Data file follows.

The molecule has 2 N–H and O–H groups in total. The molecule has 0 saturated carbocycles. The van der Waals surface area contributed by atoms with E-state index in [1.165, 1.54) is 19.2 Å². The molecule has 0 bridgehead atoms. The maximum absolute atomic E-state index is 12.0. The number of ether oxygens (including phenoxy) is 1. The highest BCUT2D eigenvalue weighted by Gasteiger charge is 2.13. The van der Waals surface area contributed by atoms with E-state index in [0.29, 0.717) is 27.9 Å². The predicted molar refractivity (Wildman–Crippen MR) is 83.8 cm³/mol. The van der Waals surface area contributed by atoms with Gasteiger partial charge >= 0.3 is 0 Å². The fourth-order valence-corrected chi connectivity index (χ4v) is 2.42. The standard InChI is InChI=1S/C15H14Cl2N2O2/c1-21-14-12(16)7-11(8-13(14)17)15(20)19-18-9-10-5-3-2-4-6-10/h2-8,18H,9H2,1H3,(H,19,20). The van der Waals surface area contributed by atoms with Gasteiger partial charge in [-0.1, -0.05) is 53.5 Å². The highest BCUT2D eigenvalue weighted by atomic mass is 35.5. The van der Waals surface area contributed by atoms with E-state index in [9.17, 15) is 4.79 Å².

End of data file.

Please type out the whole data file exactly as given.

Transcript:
The molecule has 2 N–H and O–H groups in total. The molecule has 0 saturated carbocycles. The van der Waals surface area contributed by atoms with E-state index in [1.165, 1.54) is 19.2 Å². The molecule has 0 bridgehead atoms. The maximum absolute atomic E-state index is 12.0. The number of ether oxygens (including phenoxy) is 1. The highest BCUT2D eigenvalue weighted by Gasteiger charge is 2.13. The van der Waals surface area contributed by atoms with E-state index in [0.29, 0.717) is 27.9 Å². The predicted molar refractivity (Wildman–Crippen MR) is 83.8 cm³/mol. The van der Waals surface area contributed by atoms with Gasteiger partial charge >= 0.3 is 0 Å². The fourth-order valence-corrected chi connectivity index (χ4v) is 2.42. The standard InChI is InChI=1S/C15H14Cl2N2O2/c1-21-14-12(16)7-11(8-13(14)17)15(20)19-18-9-10-5-3-2-4-6-10/h2-8,18H,9H2,1H3,(H,19,20). The van der Waals surface area contributed by atoms with Gasteiger partial charge in [-0.1, -0.05) is 53.5 Å². The highest BCUT2D eigenvalue weighted by atomic mass is 35.5. The van der Waals surface area contributed by atoms with E-state index in [9.17, 15) is 4.79 Å².